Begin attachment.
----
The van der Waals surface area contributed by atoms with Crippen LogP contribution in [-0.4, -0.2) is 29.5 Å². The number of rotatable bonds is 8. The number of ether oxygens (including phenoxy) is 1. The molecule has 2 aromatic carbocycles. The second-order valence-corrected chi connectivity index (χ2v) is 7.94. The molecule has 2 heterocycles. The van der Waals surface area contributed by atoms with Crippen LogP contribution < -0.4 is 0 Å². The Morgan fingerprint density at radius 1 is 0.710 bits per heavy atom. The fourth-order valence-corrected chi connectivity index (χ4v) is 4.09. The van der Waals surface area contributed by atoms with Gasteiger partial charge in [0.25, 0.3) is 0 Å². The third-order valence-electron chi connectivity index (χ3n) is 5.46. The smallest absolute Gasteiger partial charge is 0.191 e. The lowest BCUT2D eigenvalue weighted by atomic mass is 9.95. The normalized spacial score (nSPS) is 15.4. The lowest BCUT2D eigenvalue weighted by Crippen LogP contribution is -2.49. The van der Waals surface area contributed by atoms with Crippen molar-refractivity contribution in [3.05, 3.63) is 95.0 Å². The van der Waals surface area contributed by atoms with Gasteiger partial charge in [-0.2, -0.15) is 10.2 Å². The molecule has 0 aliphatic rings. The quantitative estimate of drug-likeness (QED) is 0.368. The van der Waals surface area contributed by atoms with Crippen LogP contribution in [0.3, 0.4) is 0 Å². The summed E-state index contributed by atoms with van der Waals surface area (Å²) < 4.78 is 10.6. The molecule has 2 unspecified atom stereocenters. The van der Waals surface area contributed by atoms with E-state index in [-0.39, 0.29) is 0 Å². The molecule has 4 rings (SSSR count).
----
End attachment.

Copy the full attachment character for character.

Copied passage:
The van der Waals surface area contributed by atoms with Crippen LogP contribution in [-0.4, -0.2) is 29.5 Å². The number of rotatable bonds is 8. The number of ether oxygens (including phenoxy) is 1. The molecule has 2 aromatic carbocycles. The second-order valence-corrected chi connectivity index (χ2v) is 7.94. The molecule has 2 heterocycles. The van der Waals surface area contributed by atoms with Crippen LogP contribution < -0.4 is 0 Å². The Morgan fingerprint density at radius 1 is 0.710 bits per heavy atom. The fourth-order valence-corrected chi connectivity index (χ4v) is 4.09. The van der Waals surface area contributed by atoms with Gasteiger partial charge in [0.25, 0.3) is 0 Å². The third-order valence-electron chi connectivity index (χ3n) is 5.46. The smallest absolute Gasteiger partial charge is 0.191 e. The lowest BCUT2D eigenvalue weighted by atomic mass is 9.95. The normalized spacial score (nSPS) is 15.4. The lowest BCUT2D eigenvalue weighted by Crippen LogP contribution is -2.49. The van der Waals surface area contributed by atoms with Crippen molar-refractivity contribution in [3.05, 3.63) is 95.0 Å². The van der Waals surface area contributed by atoms with Gasteiger partial charge in [-0.2, -0.15) is 10.2 Å². The molecule has 0 aliphatic rings. The quantitative estimate of drug-likeness (QED) is 0.368. The van der Waals surface area contributed by atoms with Crippen LogP contribution in [0.3, 0.4) is 0 Å². The summed E-state index contributed by atoms with van der Waals surface area (Å²) < 4.78 is 10.6. The molecule has 2 unspecified atom stereocenters. The van der Waals surface area contributed by atoms with E-state index in [-0.39, 0.29) is 0 Å². The molecule has 4 rings (SSSR count).